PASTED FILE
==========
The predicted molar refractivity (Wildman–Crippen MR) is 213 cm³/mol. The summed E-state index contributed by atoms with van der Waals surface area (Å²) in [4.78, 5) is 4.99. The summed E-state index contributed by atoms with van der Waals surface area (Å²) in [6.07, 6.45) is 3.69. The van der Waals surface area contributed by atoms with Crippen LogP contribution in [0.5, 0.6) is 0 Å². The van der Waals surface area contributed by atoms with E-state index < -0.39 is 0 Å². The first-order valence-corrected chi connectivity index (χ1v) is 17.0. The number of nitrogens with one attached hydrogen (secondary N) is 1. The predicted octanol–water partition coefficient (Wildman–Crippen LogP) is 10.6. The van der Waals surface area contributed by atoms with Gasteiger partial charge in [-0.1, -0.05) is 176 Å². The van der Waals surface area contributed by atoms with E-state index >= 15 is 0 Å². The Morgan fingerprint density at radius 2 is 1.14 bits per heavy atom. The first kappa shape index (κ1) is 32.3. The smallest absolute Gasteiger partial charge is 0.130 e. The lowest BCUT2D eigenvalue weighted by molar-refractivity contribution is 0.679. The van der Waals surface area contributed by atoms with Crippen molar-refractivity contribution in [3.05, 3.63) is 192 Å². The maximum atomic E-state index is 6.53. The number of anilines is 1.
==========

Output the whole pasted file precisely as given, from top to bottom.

The predicted molar refractivity (Wildman–Crippen MR) is 213 cm³/mol. The summed E-state index contributed by atoms with van der Waals surface area (Å²) in [4.78, 5) is 4.99. The summed E-state index contributed by atoms with van der Waals surface area (Å²) in [6.07, 6.45) is 3.69. The van der Waals surface area contributed by atoms with Crippen LogP contribution in [0.5, 0.6) is 0 Å². The van der Waals surface area contributed by atoms with E-state index < -0.39 is 0 Å². The first-order valence-corrected chi connectivity index (χ1v) is 17.0. The number of nitrogens with one attached hydrogen (secondary N) is 1. The predicted octanol–water partition coefficient (Wildman–Crippen LogP) is 10.6. The van der Waals surface area contributed by atoms with Gasteiger partial charge in [-0.1, -0.05) is 176 Å². The van der Waals surface area contributed by atoms with E-state index >= 15 is 0 Å². The Morgan fingerprint density at radius 2 is 1.14 bits per heavy atom. The first kappa shape index (κ1) is 32.3. The smallest absolute Gasteiger partial charge is 0.130 e. The lowest BCUT2D eigenvalue weighted by molar-refractivity contribution is 0.679. The van der Waals surface area contributed by atoms with Crippen molar-refractivity contribution in [3.05, 3.63) is 192 Å². The maximum atomic E-state index is 6.53. The number of anilines is 1.